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Re: Aquatic Plants Digest V4 #25

In a message dated 1/12/2000 17:41:31 Pacific Standard Time, 
Aquatic-Plants-Owner at actwin_com writes:

>  If you committed suicide by running your car in the
>  garage what kills you? 

Carbon Monoxide induced suffocation.  During normal respiration, CO2 (Carbon 
Dioxide) binds to the hemoglobin molecule, where it is carried to the lungs.  
The CO2 molecule is readily exchanged for an O2 (Oxygen) molecule, where it 
is transported to the cells.  Unfortunately, CO (Carbon Monoxide) binds to 
the hemoglobin molecule, and is reluctant to be exchanged for an O2 molecule. 
 Thus, the CO will not be released from the hemoglobin molecule, and O2 
cannot hitch a ride back down into the blood stream.  Eventually, CO builds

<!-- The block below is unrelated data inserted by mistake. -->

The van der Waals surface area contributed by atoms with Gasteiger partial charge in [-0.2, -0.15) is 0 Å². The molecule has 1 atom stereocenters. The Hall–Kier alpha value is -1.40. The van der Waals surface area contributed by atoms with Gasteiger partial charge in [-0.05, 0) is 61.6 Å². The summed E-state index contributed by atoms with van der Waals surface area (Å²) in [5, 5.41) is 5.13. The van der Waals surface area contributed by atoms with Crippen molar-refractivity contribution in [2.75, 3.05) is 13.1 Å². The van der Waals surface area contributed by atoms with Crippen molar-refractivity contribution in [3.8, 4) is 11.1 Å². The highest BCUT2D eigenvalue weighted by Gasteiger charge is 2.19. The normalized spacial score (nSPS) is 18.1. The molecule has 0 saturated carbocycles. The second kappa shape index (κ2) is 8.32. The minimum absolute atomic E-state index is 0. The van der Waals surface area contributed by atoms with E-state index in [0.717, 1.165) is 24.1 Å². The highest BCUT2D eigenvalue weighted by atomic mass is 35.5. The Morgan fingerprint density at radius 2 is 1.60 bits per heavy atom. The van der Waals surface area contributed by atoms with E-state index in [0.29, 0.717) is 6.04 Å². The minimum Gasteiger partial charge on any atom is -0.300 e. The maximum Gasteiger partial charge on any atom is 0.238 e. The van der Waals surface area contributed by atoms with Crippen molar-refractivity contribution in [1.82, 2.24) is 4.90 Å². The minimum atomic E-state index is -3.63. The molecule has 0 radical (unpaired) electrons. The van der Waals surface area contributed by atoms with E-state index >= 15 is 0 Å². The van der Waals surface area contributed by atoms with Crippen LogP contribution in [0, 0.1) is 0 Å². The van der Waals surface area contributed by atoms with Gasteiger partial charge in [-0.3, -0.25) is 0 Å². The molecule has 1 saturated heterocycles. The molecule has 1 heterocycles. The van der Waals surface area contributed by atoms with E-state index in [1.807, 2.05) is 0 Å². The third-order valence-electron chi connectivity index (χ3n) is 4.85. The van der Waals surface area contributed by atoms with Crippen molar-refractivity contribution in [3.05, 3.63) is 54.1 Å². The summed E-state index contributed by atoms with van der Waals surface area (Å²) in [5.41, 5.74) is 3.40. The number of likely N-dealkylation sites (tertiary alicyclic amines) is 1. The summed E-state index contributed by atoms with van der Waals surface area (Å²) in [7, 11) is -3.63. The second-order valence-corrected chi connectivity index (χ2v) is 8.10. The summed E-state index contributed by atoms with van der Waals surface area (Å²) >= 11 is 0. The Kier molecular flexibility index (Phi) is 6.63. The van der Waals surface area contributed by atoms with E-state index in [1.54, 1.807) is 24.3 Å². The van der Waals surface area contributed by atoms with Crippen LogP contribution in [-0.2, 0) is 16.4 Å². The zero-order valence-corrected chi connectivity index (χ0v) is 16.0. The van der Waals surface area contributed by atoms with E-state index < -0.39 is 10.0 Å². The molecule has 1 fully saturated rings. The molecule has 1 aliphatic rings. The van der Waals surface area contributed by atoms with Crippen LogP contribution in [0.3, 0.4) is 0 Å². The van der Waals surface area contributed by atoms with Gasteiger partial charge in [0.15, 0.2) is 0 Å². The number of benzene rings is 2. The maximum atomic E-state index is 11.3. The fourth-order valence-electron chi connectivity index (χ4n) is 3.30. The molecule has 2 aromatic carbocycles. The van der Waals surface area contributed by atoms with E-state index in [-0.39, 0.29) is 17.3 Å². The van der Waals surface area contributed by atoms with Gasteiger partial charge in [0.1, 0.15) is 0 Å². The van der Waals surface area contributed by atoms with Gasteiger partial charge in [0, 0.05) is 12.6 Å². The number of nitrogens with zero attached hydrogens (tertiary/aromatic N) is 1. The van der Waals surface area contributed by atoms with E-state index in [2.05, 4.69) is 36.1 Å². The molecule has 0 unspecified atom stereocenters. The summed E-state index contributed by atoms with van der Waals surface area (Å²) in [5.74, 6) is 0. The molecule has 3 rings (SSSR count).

up to the point that it displaces O2 in sufficient quantities to cause 
suffocation - in this case, inadequate O2 to meet the body's needs.  If it 
continues, death ensues.  I'm not sure this is relevant to CO2 buildup in 
aquariums, however, since CO2 does not displace O2 in water.  In fact, it is 
possible to have quite high CO2 levels in water, and still have quite high O2 
levels as well.  This will occur during strong photosynthesis, when plants 
are consuming CO2 in large quantities, and producing O2 accordingly.  We've 
all seen "air" bubbles coming off plants when strong light strikes them.  
Those bubbles are, in fact, oxygen (O2), and indicate that the water is 
saturated with O2, no matter what the high CO2 readings indicate.